A Month of US Human Rights Concerns in Southeast Asia

Recent Features


A Month of US Human Rights Concerns in Southeast Asia

The issue has been in the spotlight this month in several Southeast Asian states.

A Month of US Human Rights Concerns in Southeast Asia
Credit: Flickr/European Commission DG ECHO

The United States’ democracy and human rights concerns have long put Washington at odds with Southeast Asian governments. But during this month or so, these issues have really been in the spotlight in several countries at once.

In Myanmar, nationalist monks staged a protest after the U.S. embassy used the word ‘Rohingya’ in an official statement. In Thailand, some parliament leaders want the U.S. ambassador expelled for expressing concern about the country’s human rights record. And in the Philippines, President-elect Rodrigo Duterte threatened to sever ties with the United States after the U.S. envoy criticized him during the campaign period.

On April 19, Rohingya boat refugees perished in an accident. The tragedy prompted the U.S. embassy to issue a statement expressing condolences to the family of the victims. But nationalist monks condemned the embassy for using the term Rohingya. In Myanmar, the Rohingya are considered as illegal immigrants although global human rights groups describe them as a persecuted ethnic group. The majority of the Rohingya are Muslims while Myanmar has a predominantly Buddhist population.

The government didn’t authorize the holding of a protest in front of the U.S. embassy but the Ministry of Foreign Affairs has asked the international community to stop using the word Rohingya.

When the chairman of the government’s legal review committee met with U.S. Ambassador Scot Marciel, the latter was reminded to be “careful” about using a term that “the Myanmar people can’t accept.” The ambassador reportedly concurred with the request.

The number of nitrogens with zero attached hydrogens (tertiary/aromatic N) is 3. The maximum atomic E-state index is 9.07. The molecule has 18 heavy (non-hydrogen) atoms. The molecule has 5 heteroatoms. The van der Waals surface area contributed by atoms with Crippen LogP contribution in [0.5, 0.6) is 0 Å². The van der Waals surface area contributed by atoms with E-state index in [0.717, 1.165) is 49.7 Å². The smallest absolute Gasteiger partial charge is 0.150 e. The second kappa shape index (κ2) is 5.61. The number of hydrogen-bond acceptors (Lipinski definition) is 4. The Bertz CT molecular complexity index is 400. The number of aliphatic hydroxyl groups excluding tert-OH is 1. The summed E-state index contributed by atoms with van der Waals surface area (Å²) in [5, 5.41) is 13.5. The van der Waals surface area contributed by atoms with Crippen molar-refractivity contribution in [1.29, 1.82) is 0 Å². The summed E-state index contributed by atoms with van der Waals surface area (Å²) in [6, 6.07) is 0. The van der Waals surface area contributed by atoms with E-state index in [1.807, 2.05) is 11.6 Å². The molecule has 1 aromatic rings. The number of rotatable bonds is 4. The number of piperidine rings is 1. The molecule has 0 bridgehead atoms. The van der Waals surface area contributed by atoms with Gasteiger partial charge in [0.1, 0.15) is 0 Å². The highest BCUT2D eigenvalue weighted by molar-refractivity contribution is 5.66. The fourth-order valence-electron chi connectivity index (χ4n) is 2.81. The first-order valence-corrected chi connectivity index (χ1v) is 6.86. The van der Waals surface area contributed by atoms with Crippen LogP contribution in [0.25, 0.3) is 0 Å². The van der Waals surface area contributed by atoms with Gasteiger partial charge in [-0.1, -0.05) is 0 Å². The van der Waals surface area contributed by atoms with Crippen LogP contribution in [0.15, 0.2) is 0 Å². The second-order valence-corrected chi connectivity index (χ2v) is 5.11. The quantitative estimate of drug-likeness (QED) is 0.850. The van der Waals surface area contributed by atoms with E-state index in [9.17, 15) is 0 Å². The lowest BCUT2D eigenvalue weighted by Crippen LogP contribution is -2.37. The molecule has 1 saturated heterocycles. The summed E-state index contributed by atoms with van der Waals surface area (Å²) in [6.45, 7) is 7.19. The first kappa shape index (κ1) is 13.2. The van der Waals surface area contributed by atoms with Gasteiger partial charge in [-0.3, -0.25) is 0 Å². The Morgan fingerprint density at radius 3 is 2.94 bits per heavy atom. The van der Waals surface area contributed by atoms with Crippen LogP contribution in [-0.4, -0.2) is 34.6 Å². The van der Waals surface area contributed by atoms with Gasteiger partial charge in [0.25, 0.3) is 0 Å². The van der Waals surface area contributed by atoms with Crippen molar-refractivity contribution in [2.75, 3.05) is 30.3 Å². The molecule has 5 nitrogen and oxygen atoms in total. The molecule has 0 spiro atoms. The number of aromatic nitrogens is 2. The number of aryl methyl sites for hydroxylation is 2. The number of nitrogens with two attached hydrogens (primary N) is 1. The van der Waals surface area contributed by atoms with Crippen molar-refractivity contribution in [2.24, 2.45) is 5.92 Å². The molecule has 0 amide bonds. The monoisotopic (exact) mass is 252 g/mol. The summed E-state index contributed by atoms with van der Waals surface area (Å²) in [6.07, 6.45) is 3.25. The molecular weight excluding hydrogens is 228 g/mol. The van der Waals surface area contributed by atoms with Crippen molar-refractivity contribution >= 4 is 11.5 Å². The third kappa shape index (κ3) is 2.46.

In Thailand, Prime Minsiter Prayut Chan-o-cha is questioning the right of U.S. Ambassador Glyn T. Davies to criticize the policies of his government. He said the remarks of Davies about the country’s human rights record has angered many Thais.

“Is Thailand a U.S. colony? Have his opinions backfired on him? More Thai people hold a grudge against him and it’s me who has to calm them down,” Prayut said in a media interview.

Davies was defending the statement of the U.S. State Department which deplored the recent arrests of anti-junta activists. Several critics were also charged because of their ‘subversive’ posts on Facebook.

“These actions create a climate of intimidation and self-censorship,” Davies said in a press conference.

Aside from Prayut, several politicians also lambasted Davies for ‘interfering’ in Thailand’s affairs. Some wanted him to be declared persona non grata while others urged the government to send him back to the United States

Meanwhile, in the Philippines, one of the issues that trended during the presidential campaign was the threat made by then candidate Duterte to sever ties with the United States after its ambassador reacted to the rather crude gang rape joke made by the Davao City mayor.

Duterte joked in a campaign rally that during a hostage incident in a Davao jail where an Australian was gang raped by inmates, as mayor of the city he should be the first to rape the victim. The joke was widely condemned by women’s groups, church leaders, netizens, and Duterte’s political rivals.

U.S. Ambassador Philip Goldberg was one of those who publicly commented about the rape joke.

He said in a media interview that “statements by anyone, anywhere that either degrade women or trivialize issues so serious as rape or murder are not ones that we condone.”

Responding to the criticism, Duterte said: “You’re not Filipinos. Shut up. Do not interfere because it’s election time.” Then, he added that it’s fine with him if the United States will sever ties with the Philippines.

Duterte later clarified that he was only responding to a question from the media.

Although he is yet to be proclaimed as president, Duterte is the clear landslide winner in the elections. President Obama has already phoned Duterte to congratulate him and the Philippines’ ‘vibrant democracy.’

A week after the elections, Duterte faced the media for the first time and revealed what he intends to discuss this with Goldberg who is expected to visit the president-elect in the coming days.

“I would only ask the U.S. ambassador, are you with us?’” Duterte said, referring to the ongoing maritime dispute between the Philippines and China.